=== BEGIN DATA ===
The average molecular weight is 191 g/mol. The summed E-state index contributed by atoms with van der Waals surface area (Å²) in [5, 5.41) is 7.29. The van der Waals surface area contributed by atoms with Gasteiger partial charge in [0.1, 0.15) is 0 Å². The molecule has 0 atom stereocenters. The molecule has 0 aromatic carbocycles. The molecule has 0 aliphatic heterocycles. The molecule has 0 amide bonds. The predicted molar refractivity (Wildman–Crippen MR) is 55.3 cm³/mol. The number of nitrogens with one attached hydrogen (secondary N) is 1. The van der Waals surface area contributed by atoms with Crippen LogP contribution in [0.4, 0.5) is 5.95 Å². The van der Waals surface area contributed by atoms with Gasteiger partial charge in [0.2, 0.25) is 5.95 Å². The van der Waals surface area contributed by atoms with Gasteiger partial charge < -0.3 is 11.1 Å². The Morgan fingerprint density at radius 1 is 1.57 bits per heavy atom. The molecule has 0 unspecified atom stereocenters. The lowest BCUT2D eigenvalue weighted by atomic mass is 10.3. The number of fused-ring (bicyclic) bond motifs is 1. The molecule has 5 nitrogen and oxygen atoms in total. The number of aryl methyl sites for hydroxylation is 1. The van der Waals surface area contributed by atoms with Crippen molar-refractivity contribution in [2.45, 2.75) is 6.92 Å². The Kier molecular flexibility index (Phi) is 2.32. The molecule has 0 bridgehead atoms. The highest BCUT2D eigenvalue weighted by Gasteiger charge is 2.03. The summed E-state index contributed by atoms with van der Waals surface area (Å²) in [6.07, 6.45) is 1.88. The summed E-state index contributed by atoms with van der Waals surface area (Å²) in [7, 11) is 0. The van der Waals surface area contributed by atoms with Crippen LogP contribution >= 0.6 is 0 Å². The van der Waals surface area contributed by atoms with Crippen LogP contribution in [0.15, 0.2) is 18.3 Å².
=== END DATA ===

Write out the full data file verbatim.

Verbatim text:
The average molecular weight is 191 g/mol. The summed E-state index contributed by atoms with van der Waals surface area (Å²) in [5, 5.41) is 7.29. The van der Waals surface area contributed by atoms with Gasteiger partial charge in [0.1, 0.15) is 0 Å². The molecule has 0 atom stereocenters. The molecule has 0 aromatic carbocycles. The molecule has 0 aliphatic heterocycles. The molecule has 0 amide bonds. The predicted molar refractivity (Wildman–Crippen MR) is 55.3 cm³/mol. The number of nitrogens with one attached hydrogen (secondary N) is 1. The van der Waals surface area contributed by atoms with Crippen LogP contribution in [0.4, 0.5) is 5.95 Å². The van der Waals surface area contributed by atoms with Gasteiger partial charge in [0.2, 0.25) is 5.95 Å². The van der Waals surface area contributed by atoms with Gasteiger partial charge < -0.3 is 11.1 Å². The Morgan fingerprint density at radius 1 is 1.57 bits per heavy atom. The molecule has 0 unspecified atom stereocenters. The lowest BCUT2D eigenvalue weighted by atomic mass is 10.3. The number of fused-ring (bicyclic) bond motifs is 1. The molecule has 5 nitrogen and oxygen atoms in total. The number of aryl methyl sites for hydroxylation is 1. The van der Waals surface area contributed by atoms with Crippen molar-refractivity contribution in [2.45, 2.75) is 6.92 Å². The Kier molecular flexibility index (Phi) is 2.32. The molecule has 0 bridgehead atoms. The highest BCUT2D eigenvalue weighted by Gasteiger charge is 2.03. The summed E-state index contributed by atoms with van der Waals surface area (Å²) in [6.07, 6.45) is 1.88. The summed E-state index contributed by atoms with van der Waals surface area (Å²) in [7, 11) is 0. The van der Waals surface area contributed by atoms with Crippen LogP contribution >= 0.6 is 0 Å². The van der Waals surface area contributed by atoms with Crippen LogP contribution in [0.15, 0.2) is 18.3 Å².